Various Artists, Haiti Direct: Big Band, Mini Jazz & Twoubadou Sounds, 1960-1978

Richard Gehr

By Richard Gehr

on 01.30.14 in Reviews

Welcome to the Haitian compilation the outside world has been waiting for, one focusing on regional bands rather than more famous expats such as Tabou Combo. The chronology being somewhat flipped, I’d recommend listening to it backward. Start with disc two, which features Nemours Jean Baptiste — who invented the era’s dominant compas direct sound — and other fine brassy, percussive compas bands. Then return to disc one, which concentrates on the youthful, stripped-down mini-jazz groups of the ’70s. Folkier twoubadou stylists such as Ti Paris and Ensemble Etoile du Soir are sprinkled throughout.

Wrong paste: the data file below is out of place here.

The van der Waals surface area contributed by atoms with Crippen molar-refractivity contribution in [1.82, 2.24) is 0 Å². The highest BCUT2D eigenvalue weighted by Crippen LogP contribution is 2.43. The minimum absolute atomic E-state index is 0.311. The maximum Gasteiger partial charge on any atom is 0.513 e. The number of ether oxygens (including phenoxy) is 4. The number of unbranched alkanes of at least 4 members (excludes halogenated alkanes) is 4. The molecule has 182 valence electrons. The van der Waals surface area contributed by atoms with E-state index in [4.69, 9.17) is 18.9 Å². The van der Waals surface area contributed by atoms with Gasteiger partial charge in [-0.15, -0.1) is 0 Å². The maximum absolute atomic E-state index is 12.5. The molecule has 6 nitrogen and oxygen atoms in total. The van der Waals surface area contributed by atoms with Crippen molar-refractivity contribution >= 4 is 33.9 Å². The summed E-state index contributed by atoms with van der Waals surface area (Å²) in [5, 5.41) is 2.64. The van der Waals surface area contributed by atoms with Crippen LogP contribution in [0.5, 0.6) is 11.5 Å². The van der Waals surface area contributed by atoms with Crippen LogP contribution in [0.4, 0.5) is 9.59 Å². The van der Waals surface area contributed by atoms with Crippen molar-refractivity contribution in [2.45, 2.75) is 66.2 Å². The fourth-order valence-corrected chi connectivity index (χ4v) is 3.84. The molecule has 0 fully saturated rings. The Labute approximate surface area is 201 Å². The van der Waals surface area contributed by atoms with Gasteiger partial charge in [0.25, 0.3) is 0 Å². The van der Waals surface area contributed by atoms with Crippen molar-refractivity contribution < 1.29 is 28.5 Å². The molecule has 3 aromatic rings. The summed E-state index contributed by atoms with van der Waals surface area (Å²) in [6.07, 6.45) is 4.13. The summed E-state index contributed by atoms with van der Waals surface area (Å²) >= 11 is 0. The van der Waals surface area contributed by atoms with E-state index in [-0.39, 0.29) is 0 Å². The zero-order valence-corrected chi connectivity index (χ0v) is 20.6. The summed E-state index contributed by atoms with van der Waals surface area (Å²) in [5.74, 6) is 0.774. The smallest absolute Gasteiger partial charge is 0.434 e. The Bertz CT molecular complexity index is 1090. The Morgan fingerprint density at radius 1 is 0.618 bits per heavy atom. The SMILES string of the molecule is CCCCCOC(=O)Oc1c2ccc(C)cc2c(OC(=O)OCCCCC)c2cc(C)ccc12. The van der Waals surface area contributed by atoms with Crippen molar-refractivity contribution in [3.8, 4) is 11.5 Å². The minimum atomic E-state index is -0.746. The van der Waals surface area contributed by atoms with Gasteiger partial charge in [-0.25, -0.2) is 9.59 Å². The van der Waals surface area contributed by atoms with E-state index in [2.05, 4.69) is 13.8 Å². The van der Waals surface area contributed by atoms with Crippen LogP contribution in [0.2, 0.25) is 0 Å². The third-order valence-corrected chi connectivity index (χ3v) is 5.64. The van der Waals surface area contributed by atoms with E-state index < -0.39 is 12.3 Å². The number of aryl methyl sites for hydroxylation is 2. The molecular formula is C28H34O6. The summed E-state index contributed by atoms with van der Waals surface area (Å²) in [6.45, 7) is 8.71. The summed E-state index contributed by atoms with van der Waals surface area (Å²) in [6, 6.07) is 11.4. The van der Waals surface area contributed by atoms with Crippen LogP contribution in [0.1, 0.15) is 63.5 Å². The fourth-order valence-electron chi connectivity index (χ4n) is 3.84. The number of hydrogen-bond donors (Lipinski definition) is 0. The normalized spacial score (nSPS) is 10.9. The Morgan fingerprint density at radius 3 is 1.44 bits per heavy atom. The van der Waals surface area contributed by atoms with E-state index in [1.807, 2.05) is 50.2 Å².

A danceable crash course in Haiti’s rich music scene

Haiti’s pulsing rara parade rhythm and vaksin bamboo flute pop up in Super Jazz de Jeunes’s “Coté Moune Yo.” A Cuban groove inspires Pierre Blain et Orchestre Murat Pierre’s “Jouc Ii Jou” and Les Ambassadeurs’ steadily sizzling “Homenaje a los Ambajadores.” Ibo Combo’s “Tit Garcon” will remind you of West African highlife, while the gnarly guitar and sharp metallic percussion of Los Vikings’ “Choc Vikings” evokes Nigerian funk. There’s a creepy (zombie-like?) quality to Les Animateurs’ “Ti Machine,” while Djet-X’s “Jive Turkey” reanimates “Hotel California.” Haiti Direct delivers a danceable crash course in the rich music of an all-too-marginalized national scene.